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Relay for Life, get set for a powerful all-nighter

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If you’ve never been to a Relay for Life event, I challenge you to do so.

Since Australia hosted its first one in 1999, in the inner-Melbourne suburb of Murrumbeena, the annual Cancer Council fundraiser has pumped more than $130 million into cancer research, prevention and support programs.

Relays are now staged in every Australian state and territory, attracting more than 134,000 participants each year, all walking for those affected by the deadly disease.

It’s become an act of solidarity of sorts.

And, despite the name, this is no race and there are no batons being exchanged.

This is about the transfer of good vibes.

I attended my first Relay for Life in February 2018 when I was working as a journalist for a newspaper in south-west Victoria.

My assignment was to capture the “feel” of the event, interview a few attendees, and write about the opening ceremony.

But, I left with so much more.

The popular annual event, on the oval at the local university campus, was awash in a sea of purple (the event’s signature colour) with hundreds preparing to walk the 400m circuit on-repeat for 24 hours.

I wasn’t sure how some of them were going to pull this off.

There was no doubting their commitment though. Marquees, eskys, folding chairs, blankets, and beanies filled the grounds around the track – a track that would dip to single digit temperatures within hours.

As the sun dipped out of sight the event was officially kicked off by a local celebrant, as crowds shared stories of survival, the sadness of loss, and dreams of the future in what is referred to as the “hope ceremony”.

Placing candles inside personalised paper bag lanterns with handwritten messages, each was simultaneously lit and left to line the track that was otherwise coated in darkness.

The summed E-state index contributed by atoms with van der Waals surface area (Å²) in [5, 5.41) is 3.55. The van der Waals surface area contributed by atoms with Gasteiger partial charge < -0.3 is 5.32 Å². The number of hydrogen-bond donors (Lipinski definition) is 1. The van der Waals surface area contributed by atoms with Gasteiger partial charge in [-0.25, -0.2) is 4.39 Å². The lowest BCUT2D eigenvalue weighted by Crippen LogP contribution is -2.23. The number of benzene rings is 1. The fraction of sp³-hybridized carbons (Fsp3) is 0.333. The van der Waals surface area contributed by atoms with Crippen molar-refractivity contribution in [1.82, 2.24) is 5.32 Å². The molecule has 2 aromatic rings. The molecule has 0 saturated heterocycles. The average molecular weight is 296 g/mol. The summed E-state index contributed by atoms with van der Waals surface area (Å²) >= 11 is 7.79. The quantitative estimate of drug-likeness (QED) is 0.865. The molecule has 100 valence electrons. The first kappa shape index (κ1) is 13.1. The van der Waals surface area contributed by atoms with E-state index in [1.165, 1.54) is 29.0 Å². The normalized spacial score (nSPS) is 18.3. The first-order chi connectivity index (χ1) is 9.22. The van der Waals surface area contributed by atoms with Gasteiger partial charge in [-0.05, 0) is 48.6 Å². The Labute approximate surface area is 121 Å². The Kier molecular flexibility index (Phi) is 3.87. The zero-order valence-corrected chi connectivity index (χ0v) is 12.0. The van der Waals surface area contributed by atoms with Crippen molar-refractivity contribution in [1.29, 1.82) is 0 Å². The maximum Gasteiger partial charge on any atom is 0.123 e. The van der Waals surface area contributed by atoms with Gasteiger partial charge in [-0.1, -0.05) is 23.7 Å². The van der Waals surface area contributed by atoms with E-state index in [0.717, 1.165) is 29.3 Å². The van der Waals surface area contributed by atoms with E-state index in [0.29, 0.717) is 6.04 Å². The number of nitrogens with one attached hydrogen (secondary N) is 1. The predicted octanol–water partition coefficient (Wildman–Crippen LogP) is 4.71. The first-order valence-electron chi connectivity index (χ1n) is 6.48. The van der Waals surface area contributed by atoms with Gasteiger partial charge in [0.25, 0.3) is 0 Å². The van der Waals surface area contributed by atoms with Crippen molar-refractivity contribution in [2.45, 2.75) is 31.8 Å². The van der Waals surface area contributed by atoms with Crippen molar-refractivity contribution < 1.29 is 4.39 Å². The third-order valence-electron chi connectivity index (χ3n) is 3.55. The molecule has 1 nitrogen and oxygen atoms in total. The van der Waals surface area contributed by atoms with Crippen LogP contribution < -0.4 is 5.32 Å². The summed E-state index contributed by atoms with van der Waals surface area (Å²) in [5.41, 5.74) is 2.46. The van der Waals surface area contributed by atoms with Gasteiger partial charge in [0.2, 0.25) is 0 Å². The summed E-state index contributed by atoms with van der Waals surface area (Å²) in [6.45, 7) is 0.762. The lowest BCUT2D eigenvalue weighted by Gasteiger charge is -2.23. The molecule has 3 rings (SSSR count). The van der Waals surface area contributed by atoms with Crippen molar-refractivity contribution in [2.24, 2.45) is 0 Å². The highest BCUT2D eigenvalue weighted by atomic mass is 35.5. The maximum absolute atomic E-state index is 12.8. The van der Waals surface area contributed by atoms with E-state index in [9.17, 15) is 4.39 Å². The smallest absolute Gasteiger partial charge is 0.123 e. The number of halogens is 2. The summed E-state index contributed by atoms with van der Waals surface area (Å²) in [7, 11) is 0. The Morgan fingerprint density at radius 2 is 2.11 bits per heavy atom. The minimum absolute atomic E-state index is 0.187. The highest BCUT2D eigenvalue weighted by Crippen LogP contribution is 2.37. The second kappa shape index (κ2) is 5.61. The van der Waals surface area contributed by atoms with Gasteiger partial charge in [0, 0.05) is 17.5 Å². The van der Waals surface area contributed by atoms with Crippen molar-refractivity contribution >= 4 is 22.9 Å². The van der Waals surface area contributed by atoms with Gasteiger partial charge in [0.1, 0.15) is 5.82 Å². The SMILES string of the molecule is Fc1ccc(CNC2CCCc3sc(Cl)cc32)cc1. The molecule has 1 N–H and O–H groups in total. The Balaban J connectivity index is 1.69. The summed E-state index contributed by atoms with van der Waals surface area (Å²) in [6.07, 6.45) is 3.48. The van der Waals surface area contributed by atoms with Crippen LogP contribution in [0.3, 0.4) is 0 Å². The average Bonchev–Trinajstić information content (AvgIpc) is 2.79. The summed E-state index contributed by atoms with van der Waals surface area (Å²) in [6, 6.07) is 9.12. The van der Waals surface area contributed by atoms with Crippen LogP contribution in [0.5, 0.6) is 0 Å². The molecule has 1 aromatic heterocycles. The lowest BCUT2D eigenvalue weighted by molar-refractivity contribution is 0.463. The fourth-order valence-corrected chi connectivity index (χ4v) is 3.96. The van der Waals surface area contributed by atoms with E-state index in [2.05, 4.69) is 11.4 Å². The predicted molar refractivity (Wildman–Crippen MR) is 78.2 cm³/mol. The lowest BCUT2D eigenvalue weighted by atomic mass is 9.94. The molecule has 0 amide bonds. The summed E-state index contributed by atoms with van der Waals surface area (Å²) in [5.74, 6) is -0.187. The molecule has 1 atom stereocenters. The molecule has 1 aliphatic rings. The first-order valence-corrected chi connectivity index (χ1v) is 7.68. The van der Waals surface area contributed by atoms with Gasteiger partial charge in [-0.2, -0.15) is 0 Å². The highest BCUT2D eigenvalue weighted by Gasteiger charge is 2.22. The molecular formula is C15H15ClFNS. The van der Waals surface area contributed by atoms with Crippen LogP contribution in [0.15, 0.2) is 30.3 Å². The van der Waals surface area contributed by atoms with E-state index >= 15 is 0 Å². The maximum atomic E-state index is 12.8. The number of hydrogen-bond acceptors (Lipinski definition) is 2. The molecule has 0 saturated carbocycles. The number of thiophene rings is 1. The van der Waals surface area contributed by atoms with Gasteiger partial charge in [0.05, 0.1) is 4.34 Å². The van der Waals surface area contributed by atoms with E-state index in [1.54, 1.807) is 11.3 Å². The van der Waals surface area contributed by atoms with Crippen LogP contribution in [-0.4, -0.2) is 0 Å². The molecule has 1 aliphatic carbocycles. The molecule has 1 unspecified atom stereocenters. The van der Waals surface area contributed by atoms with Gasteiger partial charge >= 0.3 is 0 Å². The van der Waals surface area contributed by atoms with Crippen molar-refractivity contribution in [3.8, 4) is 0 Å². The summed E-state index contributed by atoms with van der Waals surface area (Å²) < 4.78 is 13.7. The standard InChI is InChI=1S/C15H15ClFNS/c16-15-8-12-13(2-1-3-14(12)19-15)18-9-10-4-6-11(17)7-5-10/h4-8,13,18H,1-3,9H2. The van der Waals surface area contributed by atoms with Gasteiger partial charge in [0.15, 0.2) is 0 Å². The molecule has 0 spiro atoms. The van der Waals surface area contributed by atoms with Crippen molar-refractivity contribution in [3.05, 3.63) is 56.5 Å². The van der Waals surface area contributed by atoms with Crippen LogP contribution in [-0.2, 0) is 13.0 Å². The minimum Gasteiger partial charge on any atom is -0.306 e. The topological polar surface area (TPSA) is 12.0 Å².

While the air got colder, the ground grew silent, except for the occasional whoop or laughter.

While many walked and talked in hushed tones, some caught some sleep undercover, but all remained in what I can only describe as a powerful togetherness.

The Cancer Council’s 2024 Relay for Life Newcastle is on May 4 and 5.

Celebrate. Remember. Fight back – this is the catch cry of the annual event.

Relay For Life is now a global movement that brings communities together to celebrate cancer survivorship, remember loved ones lost and fight back against cancer.

It’s designed to be an enjoyable, moving overnight experience that raises funds for Cancer Council’s research, prevention and support services.

It’s a chance for communities to recognise and celebrate those who have overcome cancer or are undergoing treatment, as well as the people who care for them.

And, it also provides an opportunity to celebrate the memory of loved ones lost to cancer.

This year you should plan to make it to the Newcastle Relay for Life, which will take place at the Hunter Sports Centre in Glendale on Saturday 4 to Sunday 5 May.

Yes, it’s an all-nighter, but ask anyone who has been before and you might be surprised by how quickly the hours while by.

It’s not about how many laps you do and whether you’re covering the distance at all, it’s about being together.

And when we gather en masse for a cause that touches every Australian in some way, that can be powerful.

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